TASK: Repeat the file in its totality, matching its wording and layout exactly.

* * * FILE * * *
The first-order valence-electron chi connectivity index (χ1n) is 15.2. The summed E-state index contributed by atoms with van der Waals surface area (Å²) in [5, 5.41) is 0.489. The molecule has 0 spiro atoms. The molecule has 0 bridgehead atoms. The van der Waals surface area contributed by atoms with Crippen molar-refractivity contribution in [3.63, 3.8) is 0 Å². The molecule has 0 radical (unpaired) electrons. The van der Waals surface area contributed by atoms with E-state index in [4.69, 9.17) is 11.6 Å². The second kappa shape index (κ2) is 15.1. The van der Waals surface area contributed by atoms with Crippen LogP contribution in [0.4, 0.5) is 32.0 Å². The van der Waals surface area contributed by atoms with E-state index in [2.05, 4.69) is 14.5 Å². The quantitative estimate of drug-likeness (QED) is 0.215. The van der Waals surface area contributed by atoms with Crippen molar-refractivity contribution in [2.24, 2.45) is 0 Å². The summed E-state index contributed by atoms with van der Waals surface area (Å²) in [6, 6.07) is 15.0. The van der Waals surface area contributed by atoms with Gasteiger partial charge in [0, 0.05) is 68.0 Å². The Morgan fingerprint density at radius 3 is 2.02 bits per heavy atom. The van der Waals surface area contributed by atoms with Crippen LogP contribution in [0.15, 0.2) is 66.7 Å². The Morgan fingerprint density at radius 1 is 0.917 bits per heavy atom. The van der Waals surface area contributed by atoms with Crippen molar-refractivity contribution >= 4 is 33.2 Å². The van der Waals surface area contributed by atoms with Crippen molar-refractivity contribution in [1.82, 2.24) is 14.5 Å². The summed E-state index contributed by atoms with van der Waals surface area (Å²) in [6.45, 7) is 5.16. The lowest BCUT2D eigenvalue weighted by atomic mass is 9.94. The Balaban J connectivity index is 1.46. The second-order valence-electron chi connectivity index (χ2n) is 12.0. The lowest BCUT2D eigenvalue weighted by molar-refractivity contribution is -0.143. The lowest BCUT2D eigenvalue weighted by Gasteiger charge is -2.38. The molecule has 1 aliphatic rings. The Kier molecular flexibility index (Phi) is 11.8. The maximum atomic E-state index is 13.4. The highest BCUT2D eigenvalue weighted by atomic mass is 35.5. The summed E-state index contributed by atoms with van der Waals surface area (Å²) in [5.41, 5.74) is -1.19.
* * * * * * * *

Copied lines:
The first-order valence-electron chi connectivity index (χ1n) is 15.2. The summed E-state index contributed by atoms with van der Waals surface area (Å²) in [5, 5.41) is 0.489. The molecule has 0 spiro atoms. The molecule has 0 bridgehead atoms. The van der Waals surface area contributed by atoms with Crippen molar-refractivity contribution in [3.63, 3.8) is 0 Å². The molecule has 0 radical (unpaired) electrons. The van der Waals surface area contributed by atoms with E-state index in [4.69, 9.17) is 11.6 Å². The second kappa shape index (κ2) is 15.1. The van der Waals surface area contributed by atoms with Crippen LogP contribution in [0.4, 0.5) is 32.0 Å². The van der Waals surface area contributed by atoms with E-state index in [2.05, 4.69) is 14.5 Å². The quantitative estimate of drug-likeness (QED) is 0.215. The van der Waals surface area contributed by atoms with Crippen molar-refractivity contribution in [2.24, 2.45) is 0 Å². The summed E-state index contributed by atoms with van der Waals surface area (Å²) in [6, 6.07) is 15.0. The van der Waals surface area contributed by atoms with Gasteiger partial charge in [0, 0.05) is 68.0 Å². The Morgan fingerprint density at radius 3 is 2.02 bits per heavy atom. The van der Waals surface area contributed by atoms with Crippen LogP contribution in [0.15, 0.2) is 66.7 Å². The Morgan fingerprint density at radius 1 is 0.917 bits per heavy atom. The van der Waals surface area contributed by atoms with Crippen molar-refractivity contribution >= 4 is 33.2 Å². The van der Waals surface area contributed by atoms with Crippen molar-refractivity contribution in [1.82, 2.24) is 14.5 Å². The summed E-state index contributed by atoms with van der Waals surface area (Å²) in [6.45, 7) is 5.16. The lowest BCUT2D eigenvalue weighted by atomic mass is 9.94. The Balaban J connectivity index is 1.46. The second-order valence-electron chi connectivity index (χ2n) is 12.0. The lowest BCUT2D eigenvalue weighted by molar-refractivity contribution is -0.143. The lowest BCUT2D eigenvalue weighted by Gasteiger charge is -2.38. The molecule has 1 aliphatic rings. The Kier molecular flexibility index (Phi) is 11.8. The maximum atomic E-state index is 13.4. The highest BCUT2D eigenvalue weighted by atomic mass is 35.5. The summed E-state index contributed by atoms with van der Waals surface area (Å²) in [5.41, 5.74) is -1.19.